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Robert Orr’s Knives and Wood…

Robert Orr, of Lemon Island in the Admiralty Islands, admits he can’t draw and that he is color blind, but his prize winning wood carvings express a remarkable talent.

Wood carvings start from a pattern which is then transferred to a wooden block. Rough carving and the fine details of feathers are then carved individually, wood burned or painted to give the carving a truly lifelike appearance. His carvings are very realistic and with exquisite detail.

Robert retired from a career in education, culminating in various schools around Brockville as Principal.  In 1997, he found he had a passion for carving, but this did not happen overnight.

His first project was made while attending Ontario Teachers College in the early 1960s. “Carving sounded more interesting than the other course choices” he said.

It took 30 years before he tried his second project. His late wife Lynne realized that retirement called for another hobby. He already loved photography, often capturing Thousand Islands’ herons and other familiar wildlife. So, why not look for a complimentary craft.

He remembers his first carving, “Lynne bought a book with bird patterns and I found a piece of cedar.” The result was a Scarlet Tanager. However, Lynne, his best critic announced, “This project needs some work. How about taking a course?” Robert enrolled at St. Lawrence College in Brockville and soon joined the St. Lawrence Woodcarvers. The rest, as they say, is in the “carvings."

Robert has devoted much of his time to refining his wood carving skills. For the first few years he only used knives on his blocks of wood, then came a Dremel and over time he has acquired an impressive selection of tools. He has also learned to distinguish colors: years ago, he entered a carving at a show only to learn that the brown feathers he so painstakingly painted were actually red!

He also spends considerable time creating the “habitats” to display his carvings. The tall grass reeds are cut from aluminum.

“The carving community is generous with its advice.” claims Robert. The St. Lawrence Woodcarvers Group, 40 in number, meets once a week in Brockville from September to May. It is there that Robert has devoted many hours - both learning and leading - conducting classes of his own and serving as president, and for the past decade as show chairman.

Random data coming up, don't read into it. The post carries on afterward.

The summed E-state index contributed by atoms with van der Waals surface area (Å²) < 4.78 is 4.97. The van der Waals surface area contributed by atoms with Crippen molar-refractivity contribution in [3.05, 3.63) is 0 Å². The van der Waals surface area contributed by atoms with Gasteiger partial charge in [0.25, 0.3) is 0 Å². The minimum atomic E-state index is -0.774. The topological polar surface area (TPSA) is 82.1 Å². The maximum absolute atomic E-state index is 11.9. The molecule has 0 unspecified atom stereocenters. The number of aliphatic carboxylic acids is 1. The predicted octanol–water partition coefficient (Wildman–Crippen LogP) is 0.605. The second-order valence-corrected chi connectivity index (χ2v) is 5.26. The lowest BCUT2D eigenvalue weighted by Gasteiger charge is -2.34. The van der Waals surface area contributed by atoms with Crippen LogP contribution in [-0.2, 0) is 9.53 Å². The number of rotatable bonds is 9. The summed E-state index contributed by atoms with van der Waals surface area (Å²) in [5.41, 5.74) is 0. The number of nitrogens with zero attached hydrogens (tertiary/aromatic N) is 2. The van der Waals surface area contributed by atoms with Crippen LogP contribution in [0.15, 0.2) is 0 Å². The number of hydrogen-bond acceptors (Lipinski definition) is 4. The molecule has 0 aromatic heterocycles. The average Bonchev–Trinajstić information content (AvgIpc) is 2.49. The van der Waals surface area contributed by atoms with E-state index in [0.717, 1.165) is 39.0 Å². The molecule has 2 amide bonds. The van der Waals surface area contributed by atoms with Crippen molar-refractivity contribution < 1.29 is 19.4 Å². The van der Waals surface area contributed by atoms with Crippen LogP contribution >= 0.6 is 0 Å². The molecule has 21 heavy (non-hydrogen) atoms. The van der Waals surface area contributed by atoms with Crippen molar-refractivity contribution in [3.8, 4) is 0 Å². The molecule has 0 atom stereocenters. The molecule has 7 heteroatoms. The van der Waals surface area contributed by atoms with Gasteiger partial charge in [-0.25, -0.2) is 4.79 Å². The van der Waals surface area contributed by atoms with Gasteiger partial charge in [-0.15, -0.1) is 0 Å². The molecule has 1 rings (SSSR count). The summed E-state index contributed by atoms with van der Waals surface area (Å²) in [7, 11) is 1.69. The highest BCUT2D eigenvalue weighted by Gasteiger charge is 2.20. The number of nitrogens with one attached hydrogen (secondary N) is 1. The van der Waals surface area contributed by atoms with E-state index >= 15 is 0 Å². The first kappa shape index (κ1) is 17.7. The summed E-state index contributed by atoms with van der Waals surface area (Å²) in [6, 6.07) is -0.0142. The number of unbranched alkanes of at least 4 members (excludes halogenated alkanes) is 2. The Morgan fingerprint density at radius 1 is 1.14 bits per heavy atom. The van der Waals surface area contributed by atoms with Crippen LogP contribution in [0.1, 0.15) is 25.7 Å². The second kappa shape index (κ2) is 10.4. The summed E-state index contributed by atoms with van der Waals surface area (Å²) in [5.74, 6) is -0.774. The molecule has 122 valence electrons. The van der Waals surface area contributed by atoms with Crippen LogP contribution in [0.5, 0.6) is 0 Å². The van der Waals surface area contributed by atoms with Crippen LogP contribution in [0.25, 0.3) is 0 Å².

One of his greatest experiences was a week-long intensive course in Michigan with master carver, Gary Eigenberger, whose works have been featured in many national wildlife art and collecting magazines. Since then Robert has entered his work in numerous juried exhibitions and competitions including the World Carving Championships held each spring in Ocean City, Maryland. It was there that he earned a first place in the novice category. Always learning, he credits the success of his winning models to the advice received from judges in previous shows.

This past April he attended the Canadian Carving Championships in Kitchener, ON and came home with another 1st first place ribbon!

Heron in the Weeds
Heron in the weeds:   “This was made for the S.A.I.L. auction in Gananoque this winter. It and the base are carved from butternut. The weeds are aluminum strips, the wood on the base is driftwood, and the fish and turtle are walnut. This is sort of my "signature piece". I do many of these, all similar but none exactly the same.”
Hummingbird:  The bird and blossoms are butternut, the vine and leaves copper. This received a 3rd place (Intermediate) at Ocean City, 2009.
Bob Orr Canvasback
Canvasback Duck:  “The Canvasback was my first entry at the World's Championships in Ocean City, Maryland. It won a 1st place blue ribbon (Novice Category, 2007). The bird and the rock are basswood, base butternut, weeds aluminum.”
Kingfisher:   This full sized Belted Kingfisher was carved in a class with world champion carver Gary Eigenberger in Northern Michigan in August 2009. The bird is Tupelo, and painted in oil instead of acrylics, the base is both Juniper and Elm.
Eagle Head

Soapstone: Slowly moving into a new medium. This was done in 2011, a combination of Inuit and T'linglit style.”

Totem Pole
Totempole:   “Designed by my cousin's 10 year old grandson, Jonathan, who designated an animal for each family member, (13 including the dog). It took me two years to complete - a year and a half thinking about it and finding appropriate pictures (suitable for a 10 year old, and carvable), and about six months getting the wood and carving it.”
(Robert exclaimed this was one of his favorite carvings.  Iit stands several feet in height and has been photographed by many visitors to Kitsymini Island, Admiralty Islands.)

By Susan W. Smith,

Posted in: Artists
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Peter Brooks
Comment by: Peter Brooks ( )
Left at: 10:20 PM Sunday, June 19, 2011
Robin, Absolutely spectacular pieces.
Anonymous User
Comment by: Anonymous User
Left at: 5:10 PM Saturday, January 21, 2012
Wendy Logan
Comment by: Wendy Logan ( )
Left at: 9:55 PM Saturday, August 11, 2012
After a recent trip to Gananogue, we happened upon this article on Robert (Robin) Orr's work. My husband, Ed Logan spent some summers on Lemon Island and was interested to learn of Robert's success. His work is incredible!
george  shover
Comment by: george shover
Left at: 8:29 PM Thursday, October 2, 2014
what great work u have done on your carving ,very nice work, im new at this and my first carving was a 5 foot blue heron. ,it was a pleasure to see the very nice work u have done ,and i hope i have a few years to accomplish ,some of what u hve done, but yours will always be the best im sure , thanks for having them here so we can see the great work that u have done, and thanks again.